The Mudcat Café TM
Thread #13405   Message #2985578
Posted By: Artful Codger
13-Sep-10 - 04:45 AM
Thread Name: Origin: Flandyke Shore (Nic Jones)
Subject: RE: Origin: Flandyke Shore (Nic Jones)
Even if you were able to turn up a tune from around Pepys' time, you would likely be disappointed in its "excellence". If you treat the "Flanders Shore" tune freely, as indeed you must for the current text, it's really not difficult to retrofit it to "The Unnatural Mother".

Hammond recorded that Mrs. Notley said, "The father locked her in a room so high"; this line occurs verbatim in "The Ploughman's Love." While Notley's version shows signs of previous folk revision and condensation (such as the relocation of the meeting to Flanders), her comment suggests to me that she had once known (but forgot) more of the song, and the confused chronology probably resulted from her singing the verses in whatever order they occurred to her. A memory lapse would also explain why the last verse is partial and misordered.

To me, this song demonstrates the misplaced reverence we place in traditional singers as sources and in the "wisdom" of the folk process. Modern singers continue to parrot this overcondensed mishmash simply because Notley happened to sing it to Hammond this way, and Jones (likely lacking access to other versions at the time) followed suit.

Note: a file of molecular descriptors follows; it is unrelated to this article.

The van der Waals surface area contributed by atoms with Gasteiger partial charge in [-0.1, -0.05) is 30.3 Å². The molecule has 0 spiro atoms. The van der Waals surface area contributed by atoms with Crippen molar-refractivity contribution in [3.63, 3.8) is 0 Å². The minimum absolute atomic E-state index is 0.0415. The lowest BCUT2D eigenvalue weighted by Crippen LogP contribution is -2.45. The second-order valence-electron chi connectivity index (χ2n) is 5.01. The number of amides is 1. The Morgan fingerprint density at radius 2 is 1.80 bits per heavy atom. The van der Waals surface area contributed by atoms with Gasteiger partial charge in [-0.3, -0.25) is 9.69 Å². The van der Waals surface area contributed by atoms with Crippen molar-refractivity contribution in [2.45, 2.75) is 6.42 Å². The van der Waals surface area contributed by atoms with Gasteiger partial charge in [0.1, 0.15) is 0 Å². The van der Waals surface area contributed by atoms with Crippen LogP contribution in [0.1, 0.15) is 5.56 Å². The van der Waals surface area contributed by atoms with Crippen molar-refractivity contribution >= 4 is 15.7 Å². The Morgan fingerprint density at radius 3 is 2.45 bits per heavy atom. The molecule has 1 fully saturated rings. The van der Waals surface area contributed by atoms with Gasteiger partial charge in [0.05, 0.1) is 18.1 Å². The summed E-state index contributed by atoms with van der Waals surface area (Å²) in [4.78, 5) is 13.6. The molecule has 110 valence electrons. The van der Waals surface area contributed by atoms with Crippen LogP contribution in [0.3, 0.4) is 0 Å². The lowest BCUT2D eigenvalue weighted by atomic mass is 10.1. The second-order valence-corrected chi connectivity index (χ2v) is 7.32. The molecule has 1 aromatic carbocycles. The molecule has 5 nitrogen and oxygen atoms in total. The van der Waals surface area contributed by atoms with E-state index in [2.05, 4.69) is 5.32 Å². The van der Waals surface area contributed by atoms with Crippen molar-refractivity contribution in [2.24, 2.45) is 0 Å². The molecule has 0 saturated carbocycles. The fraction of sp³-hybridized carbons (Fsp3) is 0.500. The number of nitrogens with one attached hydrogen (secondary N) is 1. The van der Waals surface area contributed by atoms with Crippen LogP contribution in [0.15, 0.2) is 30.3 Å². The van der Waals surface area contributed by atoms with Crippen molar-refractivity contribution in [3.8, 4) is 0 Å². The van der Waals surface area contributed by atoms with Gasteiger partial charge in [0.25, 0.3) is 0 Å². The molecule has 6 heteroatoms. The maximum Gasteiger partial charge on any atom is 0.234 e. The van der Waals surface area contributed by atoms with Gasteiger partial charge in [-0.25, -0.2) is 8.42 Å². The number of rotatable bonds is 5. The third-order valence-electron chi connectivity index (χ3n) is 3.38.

Being a bit more rational, I reconstructed a six-verse version of "Flanders Shore" which straightens out the chronology and provides a quick forestory modeled after "The Ploughman's Love". It does not attempt to explain the sense in firing the bullet nor the cause of the light springing from her clothes (given her state of decay by this time, I'm guessing spontaneous combustion). Even "The Ploughman's Love" doesn't adequately explain these points, and adds the ghoulish touch of the young man firing the bullet to where she lay while she was still alive! Of course, given the armaments of the time, it would have been a supernatural bullet indeed which could traverse the channel, much less hit a seagull accurately at fifty paces.